��without the use of a Stave; though, very fre- quently, the two methods of Notation were com- bined, especially in Compositions intended for a Solo Voice, with Instrumental Accompaniment. For instance, in .the following example from Arnold Schlick's 'Tabulaturen Etlicher lobgeseng und liedlein uff die orgeln und lauten * (Mentz,
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1512), the melody is given on the Stave, and the Bass in Organ Tablature, the notes in the latter being twice as long as those in the former a peculiarity by no means rare, in a method of Notation into which almost every writer of emi- nence introduced some novelty of his own de- vising.
��Though no doubt deriving its origin from this early form, the method of Tablature used by Lutenists differed from it altogether in prin- ciple, being founded, in all its most important points, upon the peculiar construction of the in- strument for which it was intended. [See LUTE.] To the uninitiated, Music written on this system appears to be noted, either in Arabic numerals, or small letters, on an unusually broad Six-lined Stave. The resemblance to a Stave is, however, merely imaginary. The Lines really represent the six principal Strings of the Lute ; while the letters, or numerals, denote the Frets by which the Strings are stopped, without indicating either the names of the notes to be sounded, or their relation to a fixed Clef. And, since the pitch of the notes produced by the use of the Frets will naturally depend upon that of the Open Strings, it is clearly impossible to decypher any given system of Tablature, without first ascertaining the method of tuning to which it is adapted, though the same principle underlies all known modifications of the general rule. We shall do well, therefore, to begin by comparing a few of the methods of tuning most commonly used on the Continent. [See SCOBDATUBA.]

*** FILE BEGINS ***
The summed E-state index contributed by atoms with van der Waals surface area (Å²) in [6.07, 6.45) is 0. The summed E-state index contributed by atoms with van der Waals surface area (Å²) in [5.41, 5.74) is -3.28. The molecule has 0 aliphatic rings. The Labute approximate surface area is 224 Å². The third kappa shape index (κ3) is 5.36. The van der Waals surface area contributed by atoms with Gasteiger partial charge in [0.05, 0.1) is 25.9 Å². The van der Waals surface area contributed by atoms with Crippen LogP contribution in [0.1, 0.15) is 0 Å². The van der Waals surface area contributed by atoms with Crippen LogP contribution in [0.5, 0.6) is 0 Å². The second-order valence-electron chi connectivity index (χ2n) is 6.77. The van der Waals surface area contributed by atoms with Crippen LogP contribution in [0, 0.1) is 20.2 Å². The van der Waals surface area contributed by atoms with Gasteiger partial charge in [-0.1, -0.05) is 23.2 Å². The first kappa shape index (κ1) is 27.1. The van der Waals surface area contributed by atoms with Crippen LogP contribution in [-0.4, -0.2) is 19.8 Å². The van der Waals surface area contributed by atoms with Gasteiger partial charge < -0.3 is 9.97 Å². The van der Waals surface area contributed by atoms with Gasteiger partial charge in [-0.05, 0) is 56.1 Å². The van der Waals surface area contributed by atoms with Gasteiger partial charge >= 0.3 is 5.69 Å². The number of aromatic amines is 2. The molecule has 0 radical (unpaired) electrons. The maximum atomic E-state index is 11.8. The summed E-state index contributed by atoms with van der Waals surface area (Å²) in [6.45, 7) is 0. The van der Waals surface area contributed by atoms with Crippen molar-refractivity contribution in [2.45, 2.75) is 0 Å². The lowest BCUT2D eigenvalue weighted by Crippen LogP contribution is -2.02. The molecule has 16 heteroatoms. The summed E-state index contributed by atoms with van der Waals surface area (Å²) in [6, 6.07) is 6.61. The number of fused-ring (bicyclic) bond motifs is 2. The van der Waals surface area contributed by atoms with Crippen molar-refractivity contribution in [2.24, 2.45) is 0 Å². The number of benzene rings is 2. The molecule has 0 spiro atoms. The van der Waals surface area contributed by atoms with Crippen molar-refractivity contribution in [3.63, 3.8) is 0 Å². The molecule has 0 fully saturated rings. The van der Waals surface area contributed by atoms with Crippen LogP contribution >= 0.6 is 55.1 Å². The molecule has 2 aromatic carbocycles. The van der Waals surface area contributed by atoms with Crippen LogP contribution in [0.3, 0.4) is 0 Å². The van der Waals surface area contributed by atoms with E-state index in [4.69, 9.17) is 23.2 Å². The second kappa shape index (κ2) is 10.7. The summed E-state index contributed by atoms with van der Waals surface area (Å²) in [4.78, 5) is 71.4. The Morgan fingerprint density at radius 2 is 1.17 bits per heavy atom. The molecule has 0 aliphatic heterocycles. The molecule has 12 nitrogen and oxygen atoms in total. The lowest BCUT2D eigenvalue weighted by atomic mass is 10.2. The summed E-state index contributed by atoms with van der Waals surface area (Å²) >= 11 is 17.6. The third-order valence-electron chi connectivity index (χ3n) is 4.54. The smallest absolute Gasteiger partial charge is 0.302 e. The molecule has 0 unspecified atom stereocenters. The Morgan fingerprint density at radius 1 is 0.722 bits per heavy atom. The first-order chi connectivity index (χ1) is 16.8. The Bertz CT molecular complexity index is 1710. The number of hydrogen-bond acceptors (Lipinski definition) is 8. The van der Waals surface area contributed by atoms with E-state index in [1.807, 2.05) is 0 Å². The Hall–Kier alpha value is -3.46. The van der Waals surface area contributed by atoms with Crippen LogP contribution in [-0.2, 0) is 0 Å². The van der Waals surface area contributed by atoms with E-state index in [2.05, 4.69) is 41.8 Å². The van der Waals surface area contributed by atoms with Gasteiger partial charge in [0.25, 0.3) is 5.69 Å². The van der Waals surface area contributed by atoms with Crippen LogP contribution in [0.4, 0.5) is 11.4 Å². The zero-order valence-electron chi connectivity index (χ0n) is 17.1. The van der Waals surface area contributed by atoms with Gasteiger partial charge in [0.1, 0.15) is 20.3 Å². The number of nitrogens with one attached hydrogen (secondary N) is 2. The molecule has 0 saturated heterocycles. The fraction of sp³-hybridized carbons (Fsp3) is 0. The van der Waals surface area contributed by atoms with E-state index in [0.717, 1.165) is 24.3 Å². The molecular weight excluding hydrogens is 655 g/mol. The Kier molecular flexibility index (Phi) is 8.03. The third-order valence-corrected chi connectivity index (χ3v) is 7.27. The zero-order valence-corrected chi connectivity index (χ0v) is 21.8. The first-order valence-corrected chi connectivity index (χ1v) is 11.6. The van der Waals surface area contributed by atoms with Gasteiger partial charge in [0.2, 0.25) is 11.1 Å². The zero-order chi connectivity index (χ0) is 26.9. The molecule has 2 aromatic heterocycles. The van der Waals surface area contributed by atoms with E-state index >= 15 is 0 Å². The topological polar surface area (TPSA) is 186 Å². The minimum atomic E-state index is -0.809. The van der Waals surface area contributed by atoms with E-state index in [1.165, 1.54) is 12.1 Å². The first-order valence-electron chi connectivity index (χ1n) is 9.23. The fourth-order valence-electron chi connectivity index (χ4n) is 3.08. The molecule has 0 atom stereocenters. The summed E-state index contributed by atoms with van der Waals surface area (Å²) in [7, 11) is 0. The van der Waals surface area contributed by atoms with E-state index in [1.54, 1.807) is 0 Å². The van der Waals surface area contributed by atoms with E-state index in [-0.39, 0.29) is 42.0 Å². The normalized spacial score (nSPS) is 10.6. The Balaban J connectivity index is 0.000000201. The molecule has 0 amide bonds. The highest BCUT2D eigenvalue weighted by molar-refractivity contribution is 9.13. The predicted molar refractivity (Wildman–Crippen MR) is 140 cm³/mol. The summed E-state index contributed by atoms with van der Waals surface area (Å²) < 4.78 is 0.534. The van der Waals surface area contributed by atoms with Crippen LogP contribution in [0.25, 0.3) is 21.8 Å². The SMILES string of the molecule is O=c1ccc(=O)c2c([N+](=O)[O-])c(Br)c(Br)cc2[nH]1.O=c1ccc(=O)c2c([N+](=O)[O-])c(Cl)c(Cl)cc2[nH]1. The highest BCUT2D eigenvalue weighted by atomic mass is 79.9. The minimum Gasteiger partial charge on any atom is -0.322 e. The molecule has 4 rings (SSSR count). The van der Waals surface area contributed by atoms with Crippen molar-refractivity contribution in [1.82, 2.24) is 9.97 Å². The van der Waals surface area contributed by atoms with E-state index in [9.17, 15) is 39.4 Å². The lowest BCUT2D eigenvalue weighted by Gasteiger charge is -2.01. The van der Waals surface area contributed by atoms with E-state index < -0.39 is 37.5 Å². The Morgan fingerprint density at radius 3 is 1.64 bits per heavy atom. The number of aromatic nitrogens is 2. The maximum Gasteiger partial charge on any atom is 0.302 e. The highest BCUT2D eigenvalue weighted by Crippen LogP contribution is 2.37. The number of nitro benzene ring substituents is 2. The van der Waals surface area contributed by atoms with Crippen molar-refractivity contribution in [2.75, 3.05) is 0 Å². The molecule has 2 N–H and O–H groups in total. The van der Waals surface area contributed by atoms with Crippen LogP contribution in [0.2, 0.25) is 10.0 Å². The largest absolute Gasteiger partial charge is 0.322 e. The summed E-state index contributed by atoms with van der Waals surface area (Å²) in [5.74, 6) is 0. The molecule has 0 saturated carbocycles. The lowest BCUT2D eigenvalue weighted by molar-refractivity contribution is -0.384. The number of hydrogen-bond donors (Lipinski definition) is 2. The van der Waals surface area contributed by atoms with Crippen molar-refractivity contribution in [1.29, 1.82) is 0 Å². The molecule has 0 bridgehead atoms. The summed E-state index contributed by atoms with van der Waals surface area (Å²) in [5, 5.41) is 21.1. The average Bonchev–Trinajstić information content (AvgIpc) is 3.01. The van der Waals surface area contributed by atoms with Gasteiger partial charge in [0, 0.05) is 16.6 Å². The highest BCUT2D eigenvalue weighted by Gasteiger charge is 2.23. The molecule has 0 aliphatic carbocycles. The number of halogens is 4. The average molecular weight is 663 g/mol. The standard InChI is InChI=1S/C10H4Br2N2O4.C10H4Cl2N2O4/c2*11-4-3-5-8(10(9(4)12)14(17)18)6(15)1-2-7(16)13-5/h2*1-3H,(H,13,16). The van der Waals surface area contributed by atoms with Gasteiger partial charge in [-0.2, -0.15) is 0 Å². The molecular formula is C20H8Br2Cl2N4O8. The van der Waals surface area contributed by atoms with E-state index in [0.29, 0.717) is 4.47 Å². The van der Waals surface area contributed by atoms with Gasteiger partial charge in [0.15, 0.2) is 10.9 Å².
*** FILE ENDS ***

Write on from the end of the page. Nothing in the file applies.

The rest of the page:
Adrien le Roy, in his 'Briefve et facile In- struction pour aprendre laTablature.'fii'st printed at Paris in 1551, tunes the Chanterelle i. e. the 1st, or highest String, to c, and the lower Strings, in descending order, to g, d, bb, f, and c ; see (a) in the following example. Vincenzo Galilei, in the Dialogue called 'II Fronimo' (Venice, 1583), tunes his instrument thus, beginning with the lowest String, G, c, f, a, d, g, as at (6) : and this system was imitated by Agricola, in his 'Musica Instrumentalis ' (Wittenberg, 1529); and em- ployed by John Dowland in his ' Bookes of Songes or Ayres ' (London, 1597-1 603), and by most Eng- lish Lutenists, who, however, always reckoned downwards, from the highest sound to the lowest, as at (c). Thomas Mace describes the English method, in * Musick's Monument ' (London, 1676 fol.), chap. ix. Scipione Cerreto, 'Delia prattica
��musica vocale et strumentale' (Napoli, 1601), gives a somewhat similar system, with 8 strings, tuned thus, beginning with the lowest, C, D, G, c, f, a, d, g, as at (d) in the example. Sebastian Virdung, in 'Musica getuscht' (1511), gives the following, reckoning upwards, as at (e) A, d, g, b, e, a ; and this method, which was once very common in Italy, is followed in a scarce collection of Songs with Lute Accompaniment, published at Venice by Ottaviano Petrucci, in 1509.
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��It will be understood that these systems apply only to the six principal Strings of the Lute, which, alone, were governed by the Frets. The longer Strings, sympathetically tuned in pairs, by means of a separate neck, were entirely ignored, in nearly all systems of Tablature, and used only after the manner of a Drone, when they hap- pened to coincide with the Tonic of the Key in which the Music was written. Of this nature are the two lowest Strings at (d) in the foregoing example.
Of the Lines generally six in number used to represent the principal Strings, Italian Lutenists almost always employed the lowest for